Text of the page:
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Guillaume Martineau's cinematic music electrifies the NAC Fourth Stage

Guillaume Martineau Quintet
NAC Presents
National Arts Centre, Fourth Stage
Saturday, October 24, 2015 – 7:30 p.m.

View photos of The Guillaume Martineau Quintet

After the music ended and the applause died down, I simply sat for a few moments, reliving the the power of this quintet's performance at the NAC. It was a concert which began with quiet, classically-influenced passages and ended in thunderous jazz-rock, increasing in intensity and enveloping the audience during its 80-minute length.

At Guillaume Martineau's NAC Presents concert, there was a high degree of communication and conversation among the musicians (l-r Martineau, Tevet Sela, François Jalbert) ©Brett Delmage, 2015

The music was both electric – with the bass and guitar players making considerable use of pedals and effects – and acoustic – unadorned grand piano, saxophone, and drums – but with each voice contributing to the overall sound, whether simple and restrained, or all-out.

Montreal jazz pianist Guillaume Martineau describes his compositions as cinematic. And if you like your cinema mostly on a Lawrence of Arabia or Star Wars scale, rather than understated interior dramas, that adjective fits quite well. Each of the eight pieces he played at the NAC Presents show told its individual story through intertwining melodies and multiple sonic lines and each was memorable in its own way – some more grandiloquent than others.

That's not surprising with Martineau's wide-ranging CV: a Masters degree in classical piano from McGill University, followed by a jazz degree from Berklee College of Music. From his classical experience, he's developed a taste for multiple movements, multiple voices, and a large dynamic range in his compositions; from jazz, room for improvisation and collaboration.

Equally important to the sound were the other four other Montreal musicians on stage: Tevet Sela on alto and soprano sax, Simon Pagé on electric bass and effects, François Jalbert on electric guitar and effects, and Mark Nelson on drums. These are musicians Martineau has played with for the past three years, since he returned from Berklee. With the exception of Nelson, all appeared on his first album, Par 5 Chemins, released in 2014.

Read more: Guillaume Martineau's cinematic music electrifies the NAC Fourth Stage


Diane White expresses her love of Sixties music in jazz

Diane White, with Tim Bedner and Mark Fraser
Merrickville's Jazz Fest
Holy Trinity Anglican Church
Saturday, October 17, 2015 – 3:30 p.m.

View photos of Diane White and her trio at MJF 2015

Presenting a jazz concert featuring the music of the Sixties – as vocalist Diane White and her trio did at Merrickville's Jazz Fest – has a number of pitfalls. For example, you have, if anything, far too much to choose from – and no clear focus.

Diane White clearly charmed the audience with the heartfelt feel she gave to the lyrics ©Brett Delmage, 2015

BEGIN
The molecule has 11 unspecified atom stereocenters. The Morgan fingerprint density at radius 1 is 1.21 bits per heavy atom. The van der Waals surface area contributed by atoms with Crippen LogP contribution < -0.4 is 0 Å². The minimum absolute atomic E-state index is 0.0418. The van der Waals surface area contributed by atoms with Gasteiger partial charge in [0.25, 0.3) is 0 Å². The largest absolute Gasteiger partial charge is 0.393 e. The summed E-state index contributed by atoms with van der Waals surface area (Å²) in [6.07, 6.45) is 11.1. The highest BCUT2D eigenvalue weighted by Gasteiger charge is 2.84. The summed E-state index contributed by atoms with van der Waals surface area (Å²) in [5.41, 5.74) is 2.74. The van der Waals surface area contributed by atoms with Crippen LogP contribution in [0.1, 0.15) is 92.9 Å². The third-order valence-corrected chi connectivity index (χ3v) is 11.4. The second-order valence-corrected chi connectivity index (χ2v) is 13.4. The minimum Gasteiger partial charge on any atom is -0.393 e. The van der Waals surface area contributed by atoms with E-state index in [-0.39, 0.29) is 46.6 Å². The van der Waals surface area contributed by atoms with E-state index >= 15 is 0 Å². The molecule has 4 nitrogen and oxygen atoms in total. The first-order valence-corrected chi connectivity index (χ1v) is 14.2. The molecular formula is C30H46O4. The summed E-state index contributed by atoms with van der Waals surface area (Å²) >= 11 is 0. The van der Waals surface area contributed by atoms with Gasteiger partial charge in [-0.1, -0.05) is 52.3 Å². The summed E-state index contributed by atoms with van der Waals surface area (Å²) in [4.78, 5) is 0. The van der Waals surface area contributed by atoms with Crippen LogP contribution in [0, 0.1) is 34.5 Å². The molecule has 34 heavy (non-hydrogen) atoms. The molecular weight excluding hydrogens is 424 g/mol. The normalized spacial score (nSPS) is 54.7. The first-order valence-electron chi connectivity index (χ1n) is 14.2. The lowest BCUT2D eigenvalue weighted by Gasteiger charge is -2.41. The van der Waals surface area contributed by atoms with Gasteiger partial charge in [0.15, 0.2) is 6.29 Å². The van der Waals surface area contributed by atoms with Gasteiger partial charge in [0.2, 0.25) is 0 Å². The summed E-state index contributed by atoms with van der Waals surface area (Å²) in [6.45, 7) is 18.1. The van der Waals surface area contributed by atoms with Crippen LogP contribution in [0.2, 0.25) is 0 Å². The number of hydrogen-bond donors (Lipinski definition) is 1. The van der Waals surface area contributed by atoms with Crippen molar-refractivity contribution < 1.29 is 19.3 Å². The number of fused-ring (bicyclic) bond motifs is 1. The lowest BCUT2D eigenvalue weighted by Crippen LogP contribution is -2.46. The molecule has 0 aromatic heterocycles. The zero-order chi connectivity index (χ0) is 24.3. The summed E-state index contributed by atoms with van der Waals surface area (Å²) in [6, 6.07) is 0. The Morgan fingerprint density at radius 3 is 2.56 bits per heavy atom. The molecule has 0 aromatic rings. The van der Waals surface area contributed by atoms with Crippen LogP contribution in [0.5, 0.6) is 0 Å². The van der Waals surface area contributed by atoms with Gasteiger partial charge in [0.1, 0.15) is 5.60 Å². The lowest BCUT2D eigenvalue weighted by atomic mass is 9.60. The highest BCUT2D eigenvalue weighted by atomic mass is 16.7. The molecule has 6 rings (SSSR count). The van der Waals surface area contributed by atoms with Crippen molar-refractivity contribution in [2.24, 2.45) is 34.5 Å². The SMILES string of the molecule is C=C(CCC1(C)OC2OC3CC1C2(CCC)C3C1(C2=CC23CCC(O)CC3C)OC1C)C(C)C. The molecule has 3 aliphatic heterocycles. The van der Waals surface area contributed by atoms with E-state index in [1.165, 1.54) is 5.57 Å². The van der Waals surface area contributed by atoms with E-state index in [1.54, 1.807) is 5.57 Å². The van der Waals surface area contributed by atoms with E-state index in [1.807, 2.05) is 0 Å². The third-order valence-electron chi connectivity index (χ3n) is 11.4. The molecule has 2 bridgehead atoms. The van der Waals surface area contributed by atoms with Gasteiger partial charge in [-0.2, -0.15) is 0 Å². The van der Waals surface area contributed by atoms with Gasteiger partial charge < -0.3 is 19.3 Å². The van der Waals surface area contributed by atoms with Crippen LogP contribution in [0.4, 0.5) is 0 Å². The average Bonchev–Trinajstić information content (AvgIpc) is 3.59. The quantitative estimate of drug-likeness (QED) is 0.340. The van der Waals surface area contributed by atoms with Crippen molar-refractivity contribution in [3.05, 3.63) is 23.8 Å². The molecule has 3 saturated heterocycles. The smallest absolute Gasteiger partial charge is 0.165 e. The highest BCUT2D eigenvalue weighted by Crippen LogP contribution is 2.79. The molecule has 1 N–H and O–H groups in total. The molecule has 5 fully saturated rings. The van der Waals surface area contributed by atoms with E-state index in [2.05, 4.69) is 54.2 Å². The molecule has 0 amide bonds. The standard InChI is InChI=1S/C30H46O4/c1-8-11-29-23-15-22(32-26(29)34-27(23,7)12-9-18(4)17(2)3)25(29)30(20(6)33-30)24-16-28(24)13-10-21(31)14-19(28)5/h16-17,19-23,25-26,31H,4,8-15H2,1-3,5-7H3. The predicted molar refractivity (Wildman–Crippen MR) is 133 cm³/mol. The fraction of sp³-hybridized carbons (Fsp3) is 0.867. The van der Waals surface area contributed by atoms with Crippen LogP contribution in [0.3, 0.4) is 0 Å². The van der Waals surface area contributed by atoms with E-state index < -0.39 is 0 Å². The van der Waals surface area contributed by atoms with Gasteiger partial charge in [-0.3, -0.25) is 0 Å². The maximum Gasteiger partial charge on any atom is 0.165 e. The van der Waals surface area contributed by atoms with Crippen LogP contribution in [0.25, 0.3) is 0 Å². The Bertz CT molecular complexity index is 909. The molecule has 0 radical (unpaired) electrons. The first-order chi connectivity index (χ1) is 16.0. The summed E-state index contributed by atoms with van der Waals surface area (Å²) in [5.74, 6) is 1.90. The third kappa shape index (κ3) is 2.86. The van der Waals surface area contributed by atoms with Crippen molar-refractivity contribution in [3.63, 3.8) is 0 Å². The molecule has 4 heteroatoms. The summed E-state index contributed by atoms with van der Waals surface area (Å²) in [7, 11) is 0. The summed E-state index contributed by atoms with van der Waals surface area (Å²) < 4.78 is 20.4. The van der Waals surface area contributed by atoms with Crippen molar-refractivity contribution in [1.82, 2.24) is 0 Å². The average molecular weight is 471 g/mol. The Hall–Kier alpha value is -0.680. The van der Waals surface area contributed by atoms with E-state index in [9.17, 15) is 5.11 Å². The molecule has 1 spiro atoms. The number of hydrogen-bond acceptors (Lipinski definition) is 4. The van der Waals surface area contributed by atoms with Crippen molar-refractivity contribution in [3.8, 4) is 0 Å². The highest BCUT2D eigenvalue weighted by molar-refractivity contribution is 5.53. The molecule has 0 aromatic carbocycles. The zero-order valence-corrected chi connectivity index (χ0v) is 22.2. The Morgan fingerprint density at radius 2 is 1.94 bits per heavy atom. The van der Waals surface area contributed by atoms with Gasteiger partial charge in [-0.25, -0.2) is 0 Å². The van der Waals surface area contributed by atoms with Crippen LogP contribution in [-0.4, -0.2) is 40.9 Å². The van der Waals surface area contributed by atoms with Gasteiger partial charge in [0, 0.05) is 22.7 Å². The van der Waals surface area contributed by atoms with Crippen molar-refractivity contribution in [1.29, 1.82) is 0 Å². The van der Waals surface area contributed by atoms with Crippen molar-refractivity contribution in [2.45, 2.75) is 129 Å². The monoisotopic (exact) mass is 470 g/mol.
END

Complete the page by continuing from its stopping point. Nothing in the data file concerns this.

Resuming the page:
Obviously, the British invasion qualifies, with the Beatles and the Rolling Stones and the Kinks and and Cream and many more. Surf music with the Beach Boys. Psychedelic rock with Jefferson Airplane and the Grateful Dead. Jimi Hendrix and Janis Joplin. Burt Bacharach. Bob Dylan, Joan Baez, Joni Mitchell, Simon & Garfunkel, and Buffalo Springfield. Tiny Tim. Liberace. The Jackson 5, the Supremes, and other Motown groups. Frank Zappa. Broadway show tunes. Protest songs, blues, traditional folk, rock&roll – and did we mention all the great modal jazz, bop, post-bop, soul-jazz, avant-garde jazz and more?

You can't play it all. You can't even be truly representative. You can only pick what you'd like to play – and what works.

With two exceptions, I thought Diane White and her trio made excellent choices for her Sixties show at Merrickville. They picked songs with musical heft, ones which have lasted because they have memorable hooks and well-chosen lyrics, and their melodies insinuate themselves into your brain. Only one was an actual jazz tune, but they generally worked well in the trio's understated jazz arrangements.

Read more: Diane White expresses her love of Sixties music in jazz


Allison Au Quartet's original music warmly received at MJF

The Allison Au Quartet
Merrickville's Jazz Fest
Merrickville United Church
Sunday, October 18, 2015 – 3 p.m.

View photos of The Allison Au Quartet at MJF 2015

Performing in Merrickville United Church is like theatre in the round – the band is almost surrounded on three sides by an audience above them. It's a daunting expanse to play to.

In '2601' Au evoked grieving and incredible loss through her combination of instrumental voices, without letting the music become bathetic, and still keeping a touch of hope at the end ©Brett Delmage, 2015

Toronto saxophonist Allison Au and her quartet easily filled that space and more in their mid-afternoon concert at Merrickville's Jazz Fest. Playing pieces from the quartet's upcoming album, plus two standards, they fully captured the audience's attention with their melodic and finely interlaced music.